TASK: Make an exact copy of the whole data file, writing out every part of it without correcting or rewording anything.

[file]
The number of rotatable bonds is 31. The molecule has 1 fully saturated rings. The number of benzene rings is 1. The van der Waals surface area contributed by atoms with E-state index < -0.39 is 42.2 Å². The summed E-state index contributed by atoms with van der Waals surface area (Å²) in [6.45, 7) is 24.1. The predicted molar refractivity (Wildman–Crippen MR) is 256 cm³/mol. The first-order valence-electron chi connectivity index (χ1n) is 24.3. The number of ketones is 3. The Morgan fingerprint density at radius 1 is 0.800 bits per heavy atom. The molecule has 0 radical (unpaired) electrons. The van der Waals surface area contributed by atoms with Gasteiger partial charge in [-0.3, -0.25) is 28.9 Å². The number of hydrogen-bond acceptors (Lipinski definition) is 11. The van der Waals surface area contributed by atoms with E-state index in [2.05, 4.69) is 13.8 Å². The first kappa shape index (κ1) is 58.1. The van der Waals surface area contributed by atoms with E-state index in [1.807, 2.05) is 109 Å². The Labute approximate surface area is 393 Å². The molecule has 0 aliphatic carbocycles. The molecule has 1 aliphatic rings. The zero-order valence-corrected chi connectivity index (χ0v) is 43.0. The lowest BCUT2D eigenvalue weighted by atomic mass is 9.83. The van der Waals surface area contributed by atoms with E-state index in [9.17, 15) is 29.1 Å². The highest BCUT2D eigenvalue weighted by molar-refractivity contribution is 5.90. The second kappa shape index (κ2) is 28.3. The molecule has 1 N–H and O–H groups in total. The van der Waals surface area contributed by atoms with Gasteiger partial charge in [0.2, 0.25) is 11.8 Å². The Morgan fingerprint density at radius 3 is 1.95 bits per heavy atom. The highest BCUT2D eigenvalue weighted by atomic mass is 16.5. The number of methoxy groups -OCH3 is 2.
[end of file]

The number of rotatable bonds is 31. The molecule has 1 fully saturated rings. The number of benzene rings is 1. The van der Waals surface area contributed by atoms with E-state index < -0.39 is 42.2 Å². The summed E-state index contributed by atoms with van der Waals surface area (Å²) in [6.45, 7) is 24.1. The predicted molar refractivity (Wildman–Crippen MR) is 256 cm³/mol. The first-order valence-electron chi connectivity index (χ1n) is 24.3. The number of ketones is 3. The Morgan fingerprint density at radius 1 is 0.800 bits per heavy atom. The molecule has 0 radical (unpaired) electrons. The van der Waals surface area contributed by atoms with Gasteiger partial charge in [-0.3, -0.25) is 28.9 Å². The number of hydrogen-bond acceptors (Lipinski definition) is 11. The van der Waals surface area contributed by atoms with E-state index in [2.05, 4.69) is 13.8 Å². The first kappa shape index (κ1) is 58.1. The van der Waals surface area contributed by atoms with E-state index in [1.807, 2.05) is 109 Å². The Labute approximate surface area is 393 Å². The molecule has 0 aliphatic carbocycles. The molecule has 1 aliphatic rings. The zero-order valence-corrected chi connectivity index (χ0v) is 43.0. The lowest BCUT2D eigenvalue weighted by atomic mass is 9.83. The van der Waals surface area contributed by atoms with E-state index in [9.17, 15) is 29.1 Å². The highest BCUT2D eigenvalue weighted by molar-refractivity contribution is 5.90. The second kappa shape index (κ2) is 28.3. The molecule has 1 N–H and O–H groups in total. The van der Waals surface area contributed by atoms with Gasteiger partial charge in [0.2, 0.25) is 11.8 Å². The Morgan fingerprint density at radius 3 is 1.95 bits per heavy atom. The highest BCUT2D eigenvalue weighted by atomic mass is 16.5. The number of methoxy groups -OCH3 is 2.